What does the law mean to the common person? Such a broad question could be answered in more than one way, depending on one's vantage point, disciplinary background, and so forth. From an economic-analysis perspective, an individual actor would consider the law as a system of incentives. In this view, incentives provide--indeed, constitute--reasons for action. The focus thus shifts from incentives in isolation to the mechanism that engenders such incentive-sensitive behavior. In the traditional neoclassical economic account, individuals respond to incentives with a motivation to maximize their expected utility--also known as rational preferences. Economic analysis of law that subscribes to the rationality assumption thus treats the law as a price system of sorts.
That the traditional rationality assumption fails systematically in predicting people's behavior in important circumstances is not much in dispute anymore. Research on bounded rationality in behavioral economics harnesses insights primarily from cognitive psychology to suggest directions for developing an organizing framework for non-standard preference formation. This research addresses major aspects in which actual behavior diverges from the behavior predicted by the traditional rationality-based model. However, because economics still lacks a general theoretical account that could replace the rational preference workhorse, legal applications of behavioral economics tend to be more specific than general, at least at the level of generality reflected in the question that opens this article: What does the law mean to the common person?
This article makes an admittedly bold attempt at outlining an analytical framework for addressing this question. Instead of looking at the legal implications of bounded rationality--an exercise highly worthy in its own right--this article advances a theory of expanded rationality. This theory retains the element of rationality in that people respond to incentives in an attempt to attain utility, and it does not question the observation that decision-making is often bounded due to various factors. The main thrust of the present theory is to expand the concept of personal utility such that it comprises personal values. This theory might be useful for economics in general, but it could be particularly beneficial for elaborating law-and-economics accounts of legal issues that have been restricted by the traditional model of rationality.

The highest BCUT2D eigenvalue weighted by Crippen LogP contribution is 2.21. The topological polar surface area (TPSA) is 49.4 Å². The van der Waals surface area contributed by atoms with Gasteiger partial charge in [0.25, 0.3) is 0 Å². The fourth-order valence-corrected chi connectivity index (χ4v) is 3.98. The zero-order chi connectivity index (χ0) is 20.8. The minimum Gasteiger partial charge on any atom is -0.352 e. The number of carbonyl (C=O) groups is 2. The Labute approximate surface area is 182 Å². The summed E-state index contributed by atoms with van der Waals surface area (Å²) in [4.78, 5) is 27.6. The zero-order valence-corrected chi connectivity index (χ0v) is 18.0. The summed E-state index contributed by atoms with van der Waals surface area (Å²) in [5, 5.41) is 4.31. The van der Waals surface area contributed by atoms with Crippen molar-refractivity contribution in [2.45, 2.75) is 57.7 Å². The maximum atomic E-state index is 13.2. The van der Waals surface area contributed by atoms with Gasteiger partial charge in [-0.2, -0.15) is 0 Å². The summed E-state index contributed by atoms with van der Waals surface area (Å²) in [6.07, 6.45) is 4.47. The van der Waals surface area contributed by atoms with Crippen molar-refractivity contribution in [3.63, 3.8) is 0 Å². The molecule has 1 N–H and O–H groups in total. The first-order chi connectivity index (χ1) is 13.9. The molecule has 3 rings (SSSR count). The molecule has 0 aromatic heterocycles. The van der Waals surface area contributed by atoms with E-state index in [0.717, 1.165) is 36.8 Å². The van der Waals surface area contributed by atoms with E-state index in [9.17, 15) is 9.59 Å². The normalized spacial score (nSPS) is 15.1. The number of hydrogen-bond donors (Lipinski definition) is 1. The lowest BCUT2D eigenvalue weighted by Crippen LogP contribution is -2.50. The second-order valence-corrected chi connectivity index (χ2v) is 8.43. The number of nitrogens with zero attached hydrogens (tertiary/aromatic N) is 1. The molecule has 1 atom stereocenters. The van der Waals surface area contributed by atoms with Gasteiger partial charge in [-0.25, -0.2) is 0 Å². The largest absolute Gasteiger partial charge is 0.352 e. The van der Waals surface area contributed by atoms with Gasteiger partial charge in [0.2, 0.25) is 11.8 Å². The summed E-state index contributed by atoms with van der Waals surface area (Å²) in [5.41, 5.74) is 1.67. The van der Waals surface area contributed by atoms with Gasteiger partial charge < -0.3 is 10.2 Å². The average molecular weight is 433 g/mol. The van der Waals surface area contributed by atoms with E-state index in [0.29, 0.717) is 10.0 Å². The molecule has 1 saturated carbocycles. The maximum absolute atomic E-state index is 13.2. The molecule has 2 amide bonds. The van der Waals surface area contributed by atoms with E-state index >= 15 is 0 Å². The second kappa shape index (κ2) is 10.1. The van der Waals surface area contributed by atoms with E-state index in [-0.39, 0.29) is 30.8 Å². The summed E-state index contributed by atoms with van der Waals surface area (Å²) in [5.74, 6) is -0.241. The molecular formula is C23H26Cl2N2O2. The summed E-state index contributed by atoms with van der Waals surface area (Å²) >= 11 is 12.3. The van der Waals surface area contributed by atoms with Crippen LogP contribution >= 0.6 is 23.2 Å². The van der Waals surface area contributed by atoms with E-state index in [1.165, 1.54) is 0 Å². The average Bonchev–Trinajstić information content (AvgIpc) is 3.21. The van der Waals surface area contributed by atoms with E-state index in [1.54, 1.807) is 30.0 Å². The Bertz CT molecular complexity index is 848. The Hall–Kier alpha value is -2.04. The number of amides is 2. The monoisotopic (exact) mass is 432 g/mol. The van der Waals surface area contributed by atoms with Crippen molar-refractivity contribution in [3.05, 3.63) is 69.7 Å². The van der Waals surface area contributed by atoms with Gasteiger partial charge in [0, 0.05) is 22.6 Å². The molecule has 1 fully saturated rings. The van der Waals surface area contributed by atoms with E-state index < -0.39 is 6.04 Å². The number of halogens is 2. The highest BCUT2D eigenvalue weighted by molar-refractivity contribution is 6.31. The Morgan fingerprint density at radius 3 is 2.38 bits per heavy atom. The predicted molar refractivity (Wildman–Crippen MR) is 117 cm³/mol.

Defined as conceptions of the desirable, values guide the way individuals select actions, evaluate people and events, and explain or justify their actions and evaluations. Values thus operate as arguments in individuals' personal utility functions, underlie the construction of preferences, and provide reasons for reason-based choice. The present theory expands the conception of rationality by incorporating a set of motivational goals that is richer than the standard depiction of self-interestedness, yet avoids tautology. This expanded, values-based account of preferences and incentives lends itself to illuminating fundamental questions about legal design and the role of law in society.
The remainder of this article describes the theoretical underpinnings of the expanded rationality model and its application to the law. Part II provides a brief introduction to the theory of values as it has developed in psychology. Part III reviews two central strands in the economic literature on rationality and demonstrates how the theory of values can serve to develop a general account of expanded rationality. Part IV applies this theory to four fundamental legal problems: (1) the link between values and the content of laws, (2) the role of values in law abidingness, (3) the effect of value diversity in groups on legal design, and (4) the crucial aspect of value conflict in the application of law.
VALUES: CONCEPTUALIZING THE DESIRABLE